In a move that has outraged and baffled Jewish groups and Trump administration supporters, the Justice Department filed on the side of the PLO against Jewish terror victims who want to appeal a lower court ruling denying them a total of $656 million compensation in six separate terror attacks.
Solicitor General Noel Francisco asked the Supreme Court to refuse to hear the appeal, arguing mostly on technicalities relating to due process. The solicitor general reportedly argued that the PLO qualifies as a “person” under U.S. law, thus entitled to the guarantee of due process.
On the other hand, the filing argues that the presence of two PLO offices in the United States does not qualify it as a legitimate target for litigation.
And since the terrorists did not necessarily know that some of the casualties would be Americans, it brings into question whether the case meets the criteria of entities that deliberately target U.S. interests.
Such arguments did not deter the criticism against it. “The United States has in effect assented to the jurisdictional hurdles imposed by the Second Circuit, which will prevent many, if not most, victims of international terrorism from suing to hold their terrorist attackers accountable,” said the ZOA.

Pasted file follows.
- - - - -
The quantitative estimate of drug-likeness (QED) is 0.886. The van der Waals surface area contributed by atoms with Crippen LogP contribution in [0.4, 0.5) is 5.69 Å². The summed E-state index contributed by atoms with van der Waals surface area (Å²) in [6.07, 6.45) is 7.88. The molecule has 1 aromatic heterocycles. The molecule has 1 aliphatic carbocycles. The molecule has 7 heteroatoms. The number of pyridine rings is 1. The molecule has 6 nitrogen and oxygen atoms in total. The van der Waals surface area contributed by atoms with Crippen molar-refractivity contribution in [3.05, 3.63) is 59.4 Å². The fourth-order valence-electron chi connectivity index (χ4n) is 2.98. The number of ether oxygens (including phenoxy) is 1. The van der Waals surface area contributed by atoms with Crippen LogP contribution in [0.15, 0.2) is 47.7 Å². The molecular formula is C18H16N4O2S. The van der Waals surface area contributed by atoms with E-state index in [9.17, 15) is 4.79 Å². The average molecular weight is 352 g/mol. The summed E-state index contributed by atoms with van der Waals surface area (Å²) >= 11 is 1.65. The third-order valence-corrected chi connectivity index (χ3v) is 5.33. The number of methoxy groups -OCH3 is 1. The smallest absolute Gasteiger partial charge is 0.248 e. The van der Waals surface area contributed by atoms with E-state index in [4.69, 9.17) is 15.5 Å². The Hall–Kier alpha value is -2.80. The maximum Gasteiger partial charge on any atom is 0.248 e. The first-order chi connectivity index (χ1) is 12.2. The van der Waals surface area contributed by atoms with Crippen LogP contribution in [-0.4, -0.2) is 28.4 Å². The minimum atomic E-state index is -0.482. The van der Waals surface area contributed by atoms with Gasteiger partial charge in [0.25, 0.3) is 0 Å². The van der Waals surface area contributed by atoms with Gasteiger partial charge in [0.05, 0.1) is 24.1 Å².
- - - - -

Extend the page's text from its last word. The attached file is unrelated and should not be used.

The families of the victims sued the PLO in 2004 under the Anti-Terrorism Act (ATA) of 1992, which was written expressly to provide terror victims the opportunity to seek damages against terrorists in U.S. courts, even when the crimes are perpetrated in foreign countries.
The administration’s argument “hurts the American terror victims, aids and comforts terrorists, and makes them less concerned about facing consequences for their hideous actions,” said a March 7 statement by Morton Klein, the ZOA president, and Susan Tuchman, the director of the ZOA’s Center for Law and Justice.
The families’ appeal has won bipartisan support in Congress. In October 2017, Republican and Democratic lawmakers in the House and Senate urged the solicitor general to support the families’ appeal. Rep. Kathleen Rice, D-N.Y., initiated a letter in the House of Representatives signed by 67 Republicans and Democrats. Sen. Chuck Grassley, R-Iowa, who helped author the ATA, initiated a letter signed by 23 senators of both parties.
Reports noted that the State Department has stood aside on the issue, ignoring a request from Rep. Ed Royce (R-Calif), chairman of the House Foreign Affairs Committee, to Rex Tillerson, for legal support for the victims. Since it is the department’s responsibility to protect Americans abroad, observers were at a lost to explain why it was taking the PLO’s side.
The Supreme Court is expected to decide by March 29 whether it will consider the appeal in the case known as Sokolow v. Palestine Liberation Organization.